Immokalee U. S. A (2008)

Volunteer Growth

Most films are a matter of manufactured narrative and we watch them to to discover what has been shaped by the filmmaker. Most documentaries are like this as well, because the idea is to illustrate a constructed narrative with reality, giving it more power.

But sometimes, and I think very rarely, it is a matter of discovering narrative in reality. When this happens, all else is tossed away and you encounter yourself. It is up what we seek.

There’s a cinematic effect here that will colour your whole day, staying visible whatever you do. It is so remarkable that I will describe it. We’ve been introduced to a man, who I will guess is in his fifties. He tells us who he is, which in his world is a matter of recounting where he has been and what produce he has handled. His cadence is hypnotising; it has a regularity borne from years of internal repetition, patterned by millions of slow steady instances in a context of boredom. There is no hidden intellectual dimension to this man at all. We see the whole being and it brings us closer than we ever could if we met him in person. Very close. Very.

His cadence is punctuated by an occasional syllable, which is his only period of self-reflection, a sort of periodic stepping back and commenting on himself. We immediately enter his story. Its a story of not being chosen for the work teams. We do not learn why. It doesn’t matter.

We meet others. Some wives and children with open faces. A soup kitchen manager. A farmer, who frames the thing with an inevitability. These are all of the working of the world, different facets of fertility. Only this man is a man. We follow him as he goes to the convenience store to use the phone. He has problems getting quarters, then we watch as the phones eat all his coins. Its an incidental narrative. We don’t notice.

Then something startling happens. Until this point the filmmakers are invisible. There is no narration, no external shaping. Except for the title, all we see is what there is, plus a subdued score. No one has acknowledged a camera. If there were shadows from the camera operator, I saw none (though you can see the framer’s mike). Now, one of the filmmakers steps out from behind the camera and lends our man a cell phone.

He calls his brother and we expect the same sort of subdued life we have seen so far. Instead, the man breaks down. He’s stuck without money. He can’t get work and he cannot leave. His countrymen (Guatemalans?) have abandoned him. People try to kill him in the night. He is already dead, he cries into the phone. Its a double startle, having the filmmaker intercede as we would, and seeing this dissolution of soul.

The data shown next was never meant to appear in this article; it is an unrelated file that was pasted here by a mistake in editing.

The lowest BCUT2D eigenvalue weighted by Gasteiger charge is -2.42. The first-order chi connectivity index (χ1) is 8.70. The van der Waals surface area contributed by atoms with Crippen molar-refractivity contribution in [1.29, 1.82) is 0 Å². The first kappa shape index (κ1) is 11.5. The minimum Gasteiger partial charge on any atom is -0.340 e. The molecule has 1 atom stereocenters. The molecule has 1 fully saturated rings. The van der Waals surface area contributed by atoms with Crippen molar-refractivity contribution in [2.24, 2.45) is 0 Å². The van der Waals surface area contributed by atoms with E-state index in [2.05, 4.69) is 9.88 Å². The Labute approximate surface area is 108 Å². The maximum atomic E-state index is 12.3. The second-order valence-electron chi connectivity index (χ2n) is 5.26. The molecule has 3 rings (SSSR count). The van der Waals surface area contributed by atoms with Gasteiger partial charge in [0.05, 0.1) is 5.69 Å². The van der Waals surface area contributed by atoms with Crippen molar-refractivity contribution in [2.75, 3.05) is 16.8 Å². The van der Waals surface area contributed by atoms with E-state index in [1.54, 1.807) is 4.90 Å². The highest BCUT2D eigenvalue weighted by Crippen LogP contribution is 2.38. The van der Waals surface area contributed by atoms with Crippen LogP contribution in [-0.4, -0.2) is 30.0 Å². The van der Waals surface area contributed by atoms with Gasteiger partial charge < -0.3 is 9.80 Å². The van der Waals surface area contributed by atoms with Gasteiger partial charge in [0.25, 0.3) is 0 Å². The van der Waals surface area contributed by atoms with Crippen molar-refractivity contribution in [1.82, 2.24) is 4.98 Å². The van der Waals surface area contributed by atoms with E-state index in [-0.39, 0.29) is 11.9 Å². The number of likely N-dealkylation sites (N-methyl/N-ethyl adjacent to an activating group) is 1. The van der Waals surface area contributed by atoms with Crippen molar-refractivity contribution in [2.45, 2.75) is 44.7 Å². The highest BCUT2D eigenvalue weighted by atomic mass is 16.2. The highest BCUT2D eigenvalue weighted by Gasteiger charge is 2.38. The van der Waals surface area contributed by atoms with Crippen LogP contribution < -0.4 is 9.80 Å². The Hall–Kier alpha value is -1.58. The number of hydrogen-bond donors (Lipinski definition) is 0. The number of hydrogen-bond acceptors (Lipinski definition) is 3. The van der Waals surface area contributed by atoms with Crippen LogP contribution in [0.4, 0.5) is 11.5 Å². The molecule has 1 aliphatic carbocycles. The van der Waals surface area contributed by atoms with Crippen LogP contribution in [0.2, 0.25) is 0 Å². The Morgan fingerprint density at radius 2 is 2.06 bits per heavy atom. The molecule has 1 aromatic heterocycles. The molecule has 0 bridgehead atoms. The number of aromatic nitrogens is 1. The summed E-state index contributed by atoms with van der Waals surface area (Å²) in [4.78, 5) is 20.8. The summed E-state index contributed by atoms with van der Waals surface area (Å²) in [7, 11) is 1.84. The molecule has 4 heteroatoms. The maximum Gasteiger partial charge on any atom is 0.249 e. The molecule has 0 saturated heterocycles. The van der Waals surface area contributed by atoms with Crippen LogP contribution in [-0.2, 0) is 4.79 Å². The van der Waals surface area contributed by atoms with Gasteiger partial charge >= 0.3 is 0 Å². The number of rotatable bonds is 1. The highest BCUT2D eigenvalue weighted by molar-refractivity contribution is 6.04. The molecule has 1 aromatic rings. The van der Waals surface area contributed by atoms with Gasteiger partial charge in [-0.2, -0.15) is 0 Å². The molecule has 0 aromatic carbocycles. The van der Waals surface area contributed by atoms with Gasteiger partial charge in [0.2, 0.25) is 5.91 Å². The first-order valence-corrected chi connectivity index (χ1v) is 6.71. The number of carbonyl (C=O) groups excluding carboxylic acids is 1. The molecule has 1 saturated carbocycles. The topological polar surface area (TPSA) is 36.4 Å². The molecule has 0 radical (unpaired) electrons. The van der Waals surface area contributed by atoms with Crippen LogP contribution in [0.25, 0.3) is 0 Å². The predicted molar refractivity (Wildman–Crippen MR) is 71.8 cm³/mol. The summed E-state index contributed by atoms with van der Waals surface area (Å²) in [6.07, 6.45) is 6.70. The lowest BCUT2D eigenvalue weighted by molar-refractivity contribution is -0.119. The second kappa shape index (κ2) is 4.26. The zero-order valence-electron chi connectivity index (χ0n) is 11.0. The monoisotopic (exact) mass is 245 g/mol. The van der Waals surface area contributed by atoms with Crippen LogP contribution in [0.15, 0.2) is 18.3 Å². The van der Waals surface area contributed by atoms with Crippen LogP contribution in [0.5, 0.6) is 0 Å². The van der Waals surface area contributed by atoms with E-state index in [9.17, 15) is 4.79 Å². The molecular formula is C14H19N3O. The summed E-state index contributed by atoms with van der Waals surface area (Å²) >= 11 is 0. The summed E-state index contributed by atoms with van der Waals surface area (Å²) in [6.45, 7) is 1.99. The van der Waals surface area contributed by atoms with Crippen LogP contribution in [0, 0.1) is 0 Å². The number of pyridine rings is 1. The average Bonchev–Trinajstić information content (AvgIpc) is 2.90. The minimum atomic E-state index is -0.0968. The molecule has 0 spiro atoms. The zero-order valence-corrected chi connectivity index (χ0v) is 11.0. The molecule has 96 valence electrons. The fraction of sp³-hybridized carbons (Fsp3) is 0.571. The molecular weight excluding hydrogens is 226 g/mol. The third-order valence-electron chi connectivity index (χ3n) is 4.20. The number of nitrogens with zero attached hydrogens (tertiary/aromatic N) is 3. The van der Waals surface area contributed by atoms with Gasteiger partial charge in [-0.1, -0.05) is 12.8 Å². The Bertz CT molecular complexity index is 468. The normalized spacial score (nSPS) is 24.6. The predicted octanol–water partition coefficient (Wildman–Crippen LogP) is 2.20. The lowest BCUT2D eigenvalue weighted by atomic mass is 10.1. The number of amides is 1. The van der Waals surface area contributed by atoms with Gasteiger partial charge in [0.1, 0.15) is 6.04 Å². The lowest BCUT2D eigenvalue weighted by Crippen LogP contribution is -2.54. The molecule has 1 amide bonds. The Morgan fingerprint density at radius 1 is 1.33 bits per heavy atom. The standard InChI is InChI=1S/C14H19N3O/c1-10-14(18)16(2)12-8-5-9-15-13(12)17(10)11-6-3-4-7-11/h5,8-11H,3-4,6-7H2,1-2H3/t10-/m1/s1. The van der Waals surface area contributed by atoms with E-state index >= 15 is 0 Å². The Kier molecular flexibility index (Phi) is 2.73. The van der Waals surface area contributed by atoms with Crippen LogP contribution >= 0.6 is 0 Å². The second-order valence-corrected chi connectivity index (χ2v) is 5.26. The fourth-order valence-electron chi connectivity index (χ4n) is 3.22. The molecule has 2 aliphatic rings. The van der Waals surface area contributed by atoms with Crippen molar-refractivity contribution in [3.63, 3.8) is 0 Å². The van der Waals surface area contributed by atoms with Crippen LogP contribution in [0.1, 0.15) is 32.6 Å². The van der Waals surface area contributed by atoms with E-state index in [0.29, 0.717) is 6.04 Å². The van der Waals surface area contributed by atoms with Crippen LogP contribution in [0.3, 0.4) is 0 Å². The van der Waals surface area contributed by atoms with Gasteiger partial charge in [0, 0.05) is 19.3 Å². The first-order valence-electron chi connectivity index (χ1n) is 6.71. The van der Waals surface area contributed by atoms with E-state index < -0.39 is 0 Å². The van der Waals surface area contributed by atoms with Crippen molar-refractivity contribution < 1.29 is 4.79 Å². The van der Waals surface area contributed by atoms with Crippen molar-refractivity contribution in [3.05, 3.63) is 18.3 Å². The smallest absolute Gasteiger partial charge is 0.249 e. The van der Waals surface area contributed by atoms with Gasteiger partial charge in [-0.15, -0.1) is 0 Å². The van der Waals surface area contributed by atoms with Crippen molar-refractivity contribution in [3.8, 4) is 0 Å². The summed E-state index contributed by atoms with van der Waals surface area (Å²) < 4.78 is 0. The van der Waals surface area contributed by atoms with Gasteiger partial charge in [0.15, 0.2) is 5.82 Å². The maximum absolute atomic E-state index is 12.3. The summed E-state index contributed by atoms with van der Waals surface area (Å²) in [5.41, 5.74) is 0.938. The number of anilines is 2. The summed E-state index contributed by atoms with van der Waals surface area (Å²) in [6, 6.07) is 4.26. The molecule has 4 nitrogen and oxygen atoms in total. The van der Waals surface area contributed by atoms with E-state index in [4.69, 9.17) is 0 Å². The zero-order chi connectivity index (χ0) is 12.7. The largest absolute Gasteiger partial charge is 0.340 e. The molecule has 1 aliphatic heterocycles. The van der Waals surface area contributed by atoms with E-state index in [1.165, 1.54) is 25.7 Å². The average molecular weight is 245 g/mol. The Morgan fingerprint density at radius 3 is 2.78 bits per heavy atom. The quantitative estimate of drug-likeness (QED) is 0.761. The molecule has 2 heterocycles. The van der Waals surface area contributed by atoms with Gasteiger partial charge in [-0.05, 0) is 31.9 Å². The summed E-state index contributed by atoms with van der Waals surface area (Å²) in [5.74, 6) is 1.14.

And then the big thing. While this man is dissolving, the camera looks away, just as we would if we were there. But not quite, sometimes we see his face. Then the man says that people are looking at him, and we feel a tinge but then it becomes clear that he is talking about his own people, not us. Nevertheless, the camera spends less time on him, staring out at traffic, at sidewalks, just away.

This happens long enough for us to wonder: the mechanics are just too perfect. Someone must have shot some footage afterward and edited it in to have this effect. It makes us doubt ourselves: why are we here? And then the shot…

Its of a wall, away from the man, but with the vaguest of shadows of him speaking — in his deepest despair. And we see immediately that there must have been two cameras, and one avers respecting this man’s privacy, which another stays fixed so that we cannot escape. This was done reflexively on the spot, immediately, intuitively. There is no other explanation. It really was a profound moment for me. The film doesn’t preach or lead. Its full of just these ambiguities. Its what film-in-life is all about, a balance of discovery and social engagement. Its intense.

We see this fellow later, in a demented state having not eaten for two weeks, on the porch of a soup kitchen too disoriented to go in and get some food. The woman we previously met patiently waits with a muffin. Cut to the farmer showing a volunteer tomato plant. These are talented storyfinders, these.

I have followed this young filmmaker from the beginning. Each film has something in it that shows insight. I think now that we deserve to see him make fiction. Long form and mean it.

Posted in 2008

Ted’s Evaluation — 3 of 3: Worth watching.


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